The Employment Team at Hampshire based law firm Warner Goodman LLP recently drew their events season to a close with a seminar dedicated to the upcoming changes to maternity and paternity leave; namely the introduction of Shared Parental Leave.
In September 2013 a team from Warner Goodman LLP entered the firm’s first ever triathlon, the Rose Road Triathlon, and had incredible fundraising success almost doubling their target. Howard Robson, Employment Partner and also team member from last year, here explains why they’re taking part again this year.
A recent opinion given by the Advocate General (AG) regarding commission in holiday pay calculations could have far-reaching consequences for many businesses and their workers if accepted by the European Court of Justice (ECJ). Howard Robson, Employment Partner, reviews the case in which the opinion was delivered, Lock v British Gas Trading Limited, and advises how employers can prepare for the future.
Warner Goodman Employment Partner Howard Robson is often found in the Employment Tribunal defending the firm’s business clients or presenting at the team’s regular seminars and masterclasses. But Howards’s latest venture steps away from the legal profession and into the world of Art, having recently become a Trustee of the charitable trust the FW Smith Art Bequest. The Charity supports the purchase of new art works for the local community’s enjoyment and education.
A recent case involving a white goods supplier demonstrates the risks for franchisors and others who attempt to avoid the responsibilities of employers by offering contracts of self employment. Howard Robson, Employment Partner, here reviews the case and advises on how employers can be prepared.
During a time when local businesses are recovering from the recession, their focus will naturally be on matters to further continued growth and development. This can mean that certain elements of running a business can be pushed to one side, such as employment legislation or health and safety matters. This can be dangerous when part of growing your business may be hiring new staff, meaning that contracts and handbooks need to be up-to-date, and your health and safety procedures are accurate.
The European Court of Justice has ruled against claims for maternity benefits by mothers whose babies were born through surrogacy in two cases just announced, with the decisions coming weeks after the UK has agreed legislation that will put both intending surrogate and adoptive parents on the same footing as natural parents from next year. Howard Robson, Employment Partner, reviews the two cases and the impact this has on employers and employees.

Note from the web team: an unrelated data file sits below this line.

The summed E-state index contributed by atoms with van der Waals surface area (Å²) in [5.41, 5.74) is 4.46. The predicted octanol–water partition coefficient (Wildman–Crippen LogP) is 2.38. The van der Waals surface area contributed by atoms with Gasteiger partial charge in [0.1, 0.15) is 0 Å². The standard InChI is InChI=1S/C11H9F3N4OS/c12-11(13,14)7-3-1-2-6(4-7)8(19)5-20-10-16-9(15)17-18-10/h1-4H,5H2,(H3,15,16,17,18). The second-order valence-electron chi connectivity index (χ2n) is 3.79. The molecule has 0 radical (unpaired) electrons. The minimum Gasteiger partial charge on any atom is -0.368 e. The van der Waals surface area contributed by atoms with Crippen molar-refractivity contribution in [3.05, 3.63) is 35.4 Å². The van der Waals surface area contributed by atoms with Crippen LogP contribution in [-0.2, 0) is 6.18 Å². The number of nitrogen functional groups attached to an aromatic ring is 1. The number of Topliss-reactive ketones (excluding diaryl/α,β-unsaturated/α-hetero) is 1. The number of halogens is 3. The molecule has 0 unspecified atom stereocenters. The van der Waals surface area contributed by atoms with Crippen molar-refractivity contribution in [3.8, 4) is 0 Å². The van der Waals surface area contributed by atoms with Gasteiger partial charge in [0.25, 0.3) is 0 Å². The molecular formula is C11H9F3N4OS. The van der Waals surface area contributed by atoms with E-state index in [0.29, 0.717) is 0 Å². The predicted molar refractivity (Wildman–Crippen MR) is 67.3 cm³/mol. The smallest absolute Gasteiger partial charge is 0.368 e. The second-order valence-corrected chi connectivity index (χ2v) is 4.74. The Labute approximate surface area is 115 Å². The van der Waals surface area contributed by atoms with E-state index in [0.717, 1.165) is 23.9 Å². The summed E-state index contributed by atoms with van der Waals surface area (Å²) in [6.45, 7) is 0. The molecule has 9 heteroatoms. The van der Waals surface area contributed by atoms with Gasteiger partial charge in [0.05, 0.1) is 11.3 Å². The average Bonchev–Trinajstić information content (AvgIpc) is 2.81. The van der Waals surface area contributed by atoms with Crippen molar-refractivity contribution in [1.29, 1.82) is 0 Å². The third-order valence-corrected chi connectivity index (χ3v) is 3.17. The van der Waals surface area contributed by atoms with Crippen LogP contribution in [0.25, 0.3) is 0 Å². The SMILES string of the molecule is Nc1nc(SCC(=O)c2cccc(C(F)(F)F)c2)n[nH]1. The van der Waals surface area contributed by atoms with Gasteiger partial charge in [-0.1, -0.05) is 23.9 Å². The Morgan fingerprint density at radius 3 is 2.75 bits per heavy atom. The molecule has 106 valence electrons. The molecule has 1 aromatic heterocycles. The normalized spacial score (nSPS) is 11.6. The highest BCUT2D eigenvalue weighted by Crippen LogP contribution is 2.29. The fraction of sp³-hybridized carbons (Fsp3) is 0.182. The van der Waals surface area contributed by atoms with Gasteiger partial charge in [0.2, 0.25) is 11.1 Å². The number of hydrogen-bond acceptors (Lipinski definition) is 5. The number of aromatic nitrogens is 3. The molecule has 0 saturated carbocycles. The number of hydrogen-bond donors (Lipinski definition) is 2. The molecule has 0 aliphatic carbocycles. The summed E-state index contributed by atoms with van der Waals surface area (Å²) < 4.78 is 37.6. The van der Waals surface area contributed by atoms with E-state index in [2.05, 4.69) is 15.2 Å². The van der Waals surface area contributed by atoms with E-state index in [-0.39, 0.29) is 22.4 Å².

Employers hoping for a complete overhaul and greater flexibility in the transfer of employee rights following a business sale or change of contractor, under what is known as TUPE legislation, are likely to be disappointed when the new regulations come into force at the end of the month warns Howard Robson, Employment Partner.
Recent proposals from the Chancellor, George Osborne, for a new type of employee-employer relationship have Howard Robson, Employment Partner, wondering what impact, if any, these could have on employees and employers around the country.
Howard Robson, Partner in our Employment Team, summarises the concept of employee shareholder contracts and advises what you need to do if you want to implement this within your business.
As banker bonuses continue to draw negative headlines, a €50 million payout to bank staff has been forced to go ahead after a bank’s offer at a ‘town hall’ meeting was found to be legally binding.
Employment law is arguably one of the most complex and sensitive areas within law. With legislation changes happening on what seems like a daily basis, the rules to which employers must adhere to avoid tribunal claims whilst maintaining a productive workforce can be tricky and time consuming.
A flood of workplace reviews is expected warns Hampshire based law firm Warner Goodman LLP, following a European Court of Human Rights (ECHR) ruling which has said that a Christian employee of British Airways had her human rights breached when she was not allowed to wear a crucifix with her BA uniform.
We all know that feeling, first day of the holiday and down with a hideous virus. Well, until recently an employee has had to pull up the duvet and hope for better luck next time a holiday comes around, unless their boss is sympathetic says Howard Robson, employment law partner at Hampshire based law firm Warner Goodman Commercial.
As with a lot of things in today’s world, an employment tribunal claim can be commenced at the click of a button, and at no cost. However, following Government responses to the Charging Fees in Tribunals and the Employment Appeal Tribunal consultations in July 2012, it is likely that from Summer 2013 there will be the introduction of a fee structure to the tribunal process.
The ever changing world of social media is posing new problems for employers and employees alike. Howard Robson, Employment Partner at Hampshire law firm Warner Goodman LLP, looks at the latest social media issues.
Can an employer still require senior staff to leave at their retirement date asks Howard Robson a partner at solicitors Warner Goodman Commercial in Southampton.